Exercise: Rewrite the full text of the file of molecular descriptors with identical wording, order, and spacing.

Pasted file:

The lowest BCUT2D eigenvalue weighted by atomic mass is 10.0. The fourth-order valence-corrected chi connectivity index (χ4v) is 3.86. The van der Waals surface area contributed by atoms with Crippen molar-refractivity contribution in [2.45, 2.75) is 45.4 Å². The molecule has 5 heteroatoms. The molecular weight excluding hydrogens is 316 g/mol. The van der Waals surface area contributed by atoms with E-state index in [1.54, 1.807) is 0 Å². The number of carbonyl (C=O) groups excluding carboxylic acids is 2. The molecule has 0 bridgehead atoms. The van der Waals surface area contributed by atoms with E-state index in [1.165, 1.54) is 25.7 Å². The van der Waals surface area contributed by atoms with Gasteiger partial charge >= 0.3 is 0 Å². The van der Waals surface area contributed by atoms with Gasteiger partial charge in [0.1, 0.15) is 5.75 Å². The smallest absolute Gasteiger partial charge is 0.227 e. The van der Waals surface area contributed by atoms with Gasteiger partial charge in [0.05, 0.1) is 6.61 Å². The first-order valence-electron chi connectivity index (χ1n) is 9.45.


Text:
The lowest BCUT2D eigenvalue weighted by atomic mass is 10.0. The fourth-order valence-corrected chi connectivity index (χ4v) is 3.86. The van der Waals surface area contributed by atoms with Crippen molar-refractivity contribution in [2.45, 2.75) is 45.4 Å². The molecule has 5 heteroatoms. The molecular weight excluding hydrogens is 316 g/mol. The van der Waals surface area contributed by atoms with E-state index in [1.54, 1.807) is 0 Å². The number of carbonyl (C=O) groups excluding carboxylic acids is 2. The molecule has 0 bridgehead atoms. The van der Waals surface area contributed by atoms with E-state index in [1.165, 1.54) is 25.7 Å². The van der Waals surface area contributed by atoms with Gasteiger partial charge >= 0.3 is 0 Å². The van der Waals surface area contributed by atoms with Gasteiger partial charge in [0.1, 0.15) is 5.75 Å². The smallest absolute Gasteiger partial charge is 0.227 e. The van der Waals surface area contributed by atoms with Gasteiger partial charge in [0.05, 0.1) is 6.61 Å². The first-order valence-electron chi connectivity index (χ1n) is 9.45.